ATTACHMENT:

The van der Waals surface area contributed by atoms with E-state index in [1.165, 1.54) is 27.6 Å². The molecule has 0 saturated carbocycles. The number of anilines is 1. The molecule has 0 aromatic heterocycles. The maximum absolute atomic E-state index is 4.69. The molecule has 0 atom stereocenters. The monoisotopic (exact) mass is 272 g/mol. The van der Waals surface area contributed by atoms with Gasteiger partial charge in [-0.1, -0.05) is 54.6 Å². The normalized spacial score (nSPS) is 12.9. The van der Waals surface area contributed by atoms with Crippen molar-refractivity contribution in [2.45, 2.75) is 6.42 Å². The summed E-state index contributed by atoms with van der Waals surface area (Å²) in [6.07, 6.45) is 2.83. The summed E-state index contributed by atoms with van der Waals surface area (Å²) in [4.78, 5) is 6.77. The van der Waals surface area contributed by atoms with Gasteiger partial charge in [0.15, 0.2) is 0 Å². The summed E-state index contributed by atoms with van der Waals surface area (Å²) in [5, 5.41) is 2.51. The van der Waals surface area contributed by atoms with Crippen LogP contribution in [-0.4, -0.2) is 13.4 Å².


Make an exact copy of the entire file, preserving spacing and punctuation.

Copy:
The van der Waals surface area contributed by atoms with E-state index in [1.165, 1.54) is 27.6 Å². The molecule has 0 saturated carbocycles. The number of anilines is 1. The molecule has 0 aromatic heterocycles. The maximum absolute atomic E-state index is 4.69. The molecule has 0 atom stereocenters. The monoisotopic (exact) mass is 272 g/mol. The van der Waals surface area contributed by atoms with Gasteiger partial charge in [-0.1, -0.05) is 54.6 Å². The normalized spacial score (nSPS) is 12.9. The van der Waals surface area contributed by atoms with Crippen molar-refractivity contribution in [2.45, 2.75) is 6.42 Å². The summed E-state index contributed by atoms with van der Waals surface area (Å²) in [6.07, 6.45) is 2.83. The summed E-state index contributed by atoms with van der Waals surface area (Å²) in [4.78, 5) is 6.77. The van der Waals surface area contributed by atoms with Gasteiger partial charge in [0.15, 0.2) is 0 Å². The summed E-state index contributed by atoms with van der Waals surface area (Å²) in [5, 5.41) is 2.51. The van der Waals surface area contributed by atoms with Crippen LogP contribution in [-0.4, -0.2) is 13.4 Å².